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Thursday, June 7, 2012

'Everything on a Waffle' by Polly Horvath

From the BLURB:

Primrose Squarp simply knows her parents did not perish at sea during a terrible storm, but try convincing the other residents of Coal Harbour on that score. For all practical purposes, at least for the time being, Primrose is an orphan, and there’s no great clamoring of prospective adopters. After realizing the impracticality of continuing to pay Miss Perfidy (a mothball-scented elderly lady) an hourly wage to baby-sit her, the town council is able to locate a relative, Uncle Jack, who reluctantly takes Primrose into his care. Primrose does warm up to living with him and in his home, despite the eerie noises resembling a hockey game that haunt her in the night. But true sanctuary can always be found at a restaurant called The Girl in the Swing, where everything—including lasagna—is served on a waffle, and where the proprietor, Miss Bowzer, offers a willing ear, as well as sage advice. .

Primrose Squarp is busy believing in the unbelievable.

Primrose’s mother and father are lost at sea – and Primrose has been living with her babysitter, Miss Perfidy ever since the wild storm that (supposedly) carried them away. But then her Uncle Jack arrives in the town of Coal Harbour, to become Primrose’s guardian.

Uncle Jack leaves the navy to come and live with Primrose (and start a housing development in the picturesque town) – but Primrose expects the arrangement will only be a temporary one – because she is certain that her parents are alive. Primrose is positively certain that her mother and father are sitting huddled on an island somewhere, deciding how to return to their daughter.

In the mean time, Primrose loses a toe and hangs out at ‘The Girl in the Swing’ and gets cooking tips from Miss Bowzer, who his fending-off Uncle Jack’s offers to buy the place out.

It’s just a matter of time before Primrose’s parents return, and everybody in Coal Harbour who thinks Primrose is in grief-denial will be proven wrong, and showed the power behind positive thinking. . .

‘Everything on a Waffle’ is the Newberry Honour book by Polly Horvath.

I read this book as a part of my Printz/Newberry kick. I loved the title, and thought it had an interesting premise about a girl whose parents recently vanished (suspected dead). But in reading ‘Everything on a Waffle’ I found myself somewhat let-down by Horvath’s avoidance of the heavier topics hinted at in the blurb. . .

Primrose Squarp is a wonderful character (and has a cool name!). She’s very upbeat in the wake of tragedy; a perpetually sunny, optimistic little sweetheart whose faith in her family is unwavering. Throughout the book Primrose gives recipes for the various foods and delicacies that she mentions throughout her adventures in Coal Harbour. It’s partly out of comfort that she recites these recipes for the reader – since many of them are meals her mother made. But the recipes also illustrate Primrose’s deeper perceptions about the goings on around her, like this recipe for Caramel Apple;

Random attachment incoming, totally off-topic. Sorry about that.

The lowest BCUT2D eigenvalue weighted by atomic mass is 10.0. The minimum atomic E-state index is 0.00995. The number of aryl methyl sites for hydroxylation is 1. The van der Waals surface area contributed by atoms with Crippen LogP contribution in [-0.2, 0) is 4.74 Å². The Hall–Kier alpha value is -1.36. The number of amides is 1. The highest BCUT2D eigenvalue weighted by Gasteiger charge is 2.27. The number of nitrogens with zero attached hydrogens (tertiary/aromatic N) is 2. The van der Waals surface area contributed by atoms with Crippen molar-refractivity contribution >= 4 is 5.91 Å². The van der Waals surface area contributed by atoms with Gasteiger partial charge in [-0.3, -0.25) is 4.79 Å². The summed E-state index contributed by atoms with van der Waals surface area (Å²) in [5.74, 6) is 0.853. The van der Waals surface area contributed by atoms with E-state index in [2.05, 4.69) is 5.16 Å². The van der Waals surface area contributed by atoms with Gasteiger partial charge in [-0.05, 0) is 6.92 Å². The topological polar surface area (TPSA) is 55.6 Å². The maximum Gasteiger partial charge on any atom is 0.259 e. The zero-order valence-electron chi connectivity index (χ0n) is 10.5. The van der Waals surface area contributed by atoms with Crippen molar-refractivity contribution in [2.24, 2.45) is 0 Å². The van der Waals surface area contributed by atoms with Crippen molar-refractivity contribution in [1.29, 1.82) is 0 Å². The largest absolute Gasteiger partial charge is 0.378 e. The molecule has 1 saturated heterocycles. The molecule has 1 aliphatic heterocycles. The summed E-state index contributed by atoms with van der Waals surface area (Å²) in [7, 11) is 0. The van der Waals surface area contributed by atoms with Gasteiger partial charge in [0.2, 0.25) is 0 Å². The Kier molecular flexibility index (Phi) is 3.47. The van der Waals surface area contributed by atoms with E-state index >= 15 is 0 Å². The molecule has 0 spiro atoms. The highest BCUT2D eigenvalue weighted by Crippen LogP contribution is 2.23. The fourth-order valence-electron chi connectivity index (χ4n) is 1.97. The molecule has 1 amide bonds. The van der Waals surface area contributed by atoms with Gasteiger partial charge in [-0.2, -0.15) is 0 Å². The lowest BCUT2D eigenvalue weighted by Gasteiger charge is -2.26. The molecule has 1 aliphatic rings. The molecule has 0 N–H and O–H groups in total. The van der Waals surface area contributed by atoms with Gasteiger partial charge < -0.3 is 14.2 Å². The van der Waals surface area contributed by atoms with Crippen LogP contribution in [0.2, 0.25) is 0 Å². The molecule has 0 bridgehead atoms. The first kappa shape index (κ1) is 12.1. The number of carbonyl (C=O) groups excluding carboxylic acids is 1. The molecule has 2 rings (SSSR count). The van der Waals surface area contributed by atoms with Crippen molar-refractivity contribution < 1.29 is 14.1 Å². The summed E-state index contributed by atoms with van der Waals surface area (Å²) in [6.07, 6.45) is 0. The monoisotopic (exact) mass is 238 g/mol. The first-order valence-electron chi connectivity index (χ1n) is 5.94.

Do not muck around with chocolate or nuts or anything else fancy that may tempt you. It will only gum up the works. Sometimes you get tempted to make something wonderful even better but in doing so you lose what was wonderful to begin with.

I really liked reading about the town of Coal Harbour and its residents. From the boastful-boring Ms. Honeycut, to forgetful Miss Perfidy. Horvath does a wonderful job of making the town a character unto itself – and I had no problems in believing that Uncle Jack would be trying to buy up real estate in the area.

What I struggled with in this book, was Horvath’s reluctance to write the tragedy of Primrose’s parents. Her father, a fisherman, was at sea in the middle of a terrible storm – and Primrose’s mother took a little dinghy out to try and save him. Both were lost at sea, suspected dead by everyone (except Primrose). I thought the whole book would be about Primrose coming to terms with the truth of her parent’s death. But Horvath isn’t building up to that at all – instead she wraps things up nicely, and I had a small problem with that.

In reviewing this I’m thinking about the very sad news of Maurice Sendak’s death. I read a great article about the author of ‘Where the Wild Things Are’ in The Age. This article discusses how Sendak’s life was affected by the Holocaust; his brother joined the army, and many of Sendak’s European relatives were captured and killed. As a result of encountering death and brutality so early on in life, Sendak said "It forced me to take children to a level that I thought was more honest than most people did." The point of the article being that, although Sendak’s books were magical and beautiful adventures, at the crux of them he wanted to help children grow up – to confront a few realities and leave the “wild rumpus” behind, for truer things. And I like that. I love children’s and young adult authors who don’t ‘talk down’ to their audience – they don’t pull punches and they don’t shy away from the harder, truer side to life. And that’s why I didn’t particularly like the ending of Horvath’s book . . .  it was all wrapped up a little too neatly, a too sickly-sweet, unbelievable happy ending.

So, ultimately, I thought that the neatly-wrapped ending didn’t do this book justice. Sure it was cute and quirky, Primrose was magnificent and the recipes offered an interesting character insight. But I felt like this book was a bit like fairy floss – all temporary tastiness, no real substance.


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